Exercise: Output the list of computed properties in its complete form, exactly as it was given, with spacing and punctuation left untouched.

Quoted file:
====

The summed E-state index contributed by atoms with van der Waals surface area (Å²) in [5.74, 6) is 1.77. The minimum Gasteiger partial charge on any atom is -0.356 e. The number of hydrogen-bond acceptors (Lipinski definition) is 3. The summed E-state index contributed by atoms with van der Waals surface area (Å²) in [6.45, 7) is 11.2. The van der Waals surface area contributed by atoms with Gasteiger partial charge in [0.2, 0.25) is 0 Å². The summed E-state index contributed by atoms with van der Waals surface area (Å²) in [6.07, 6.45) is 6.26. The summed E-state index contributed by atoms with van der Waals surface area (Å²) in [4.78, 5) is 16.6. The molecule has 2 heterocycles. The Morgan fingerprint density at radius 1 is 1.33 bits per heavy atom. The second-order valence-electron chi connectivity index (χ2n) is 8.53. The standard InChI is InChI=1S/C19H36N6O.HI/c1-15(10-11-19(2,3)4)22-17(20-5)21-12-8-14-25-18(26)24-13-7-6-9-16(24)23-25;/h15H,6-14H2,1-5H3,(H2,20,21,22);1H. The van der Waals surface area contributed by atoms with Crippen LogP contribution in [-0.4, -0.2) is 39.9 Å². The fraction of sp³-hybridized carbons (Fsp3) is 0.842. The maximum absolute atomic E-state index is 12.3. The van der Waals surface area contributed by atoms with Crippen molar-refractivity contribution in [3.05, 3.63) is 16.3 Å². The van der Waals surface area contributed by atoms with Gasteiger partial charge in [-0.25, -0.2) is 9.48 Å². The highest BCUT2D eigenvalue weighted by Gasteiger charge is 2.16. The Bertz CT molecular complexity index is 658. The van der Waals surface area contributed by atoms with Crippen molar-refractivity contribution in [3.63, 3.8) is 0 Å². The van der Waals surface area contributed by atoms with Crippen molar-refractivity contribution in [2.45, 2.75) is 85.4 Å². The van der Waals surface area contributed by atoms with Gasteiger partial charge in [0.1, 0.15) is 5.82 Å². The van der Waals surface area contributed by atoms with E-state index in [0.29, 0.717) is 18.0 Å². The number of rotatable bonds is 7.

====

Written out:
The summed E-state index contributed by atoms with van der Waals surface area (Å²) in [5.74, 6) is 1.77. The minimum Gasteiger partial charge on any atom is -0.356 e. The number of hydrogen-bond acceptors (Lipinski definition) is 3. The summed E-state index contributed by atoms with van der Waals surface area (Å²) in [6.45, 7) is 11.2. The van der Waals surface area contributed by atoms with Gasteiger partial charge in [0.2, 0.25) is 0 Å². The summed E-state index contributed by atoms with van der Waals surface area (Å²) in [6.07, 6.45) is 6.26. The summed E-state index contributed by atoms with van der Waals surface area (Å²) in [4.78, 5) is 16.6. The molecule has 2 heterocycles. The Morgan fingerprint density at radius 1 is 1.33 bits per heavy atom. The second-order valence-electron chi connectivity index (χ2n) is 8.53. The standard InChI is InChI=1S/C19H36N6O.HI/c1-15(10-11-19(2,3)4)22-17(20-5)21-12-8-14-25-18(26)24-13-7-6-9-16(24)23-25;/h15H,6-14H2,1-5H3,(H2,20,21,22);1H. The van der Waals surface area contributed by atoms with Crippen LogP contribution in [-0.4, -0.2) is 39.9 Å². The fraction of sp³-hybridized carbons (Fsp3) is 0.842. The maximum absolute atomic E-state index is 12.3. The van der Waals surface area contributed by atoms with Crippen molar-refractivity contribution in [3.05, 3.63) is 16.3 Å². The van der Waals surface area contributed by atoms with Gasteiger partial charge in [-0.25, -0.2) is 9.48 Å². The highest BCUT2D eigenvalue weighted by Gasteiger charge is 2.16. The Bertz CT molecular complexity index is 658. The van der Waals surface area contributed by atoms with Crippen molar-refractivity contribution in [3.63, 3.8) is 0 Å². The van der Waals surface area contributed by atoms with Crippen molar-refractivity contribution in [2.45, 2.75) is 85.4 Å². The van der Waals surface area contributed by atoms with Gasteiger partial charge in [0.1, 0.15) is 5.82 Å². The van der Waals surface area contributed by atoms with E-state index in [0.29, 0.717) is 18.0 Å². The number of rotatable bonds is 7.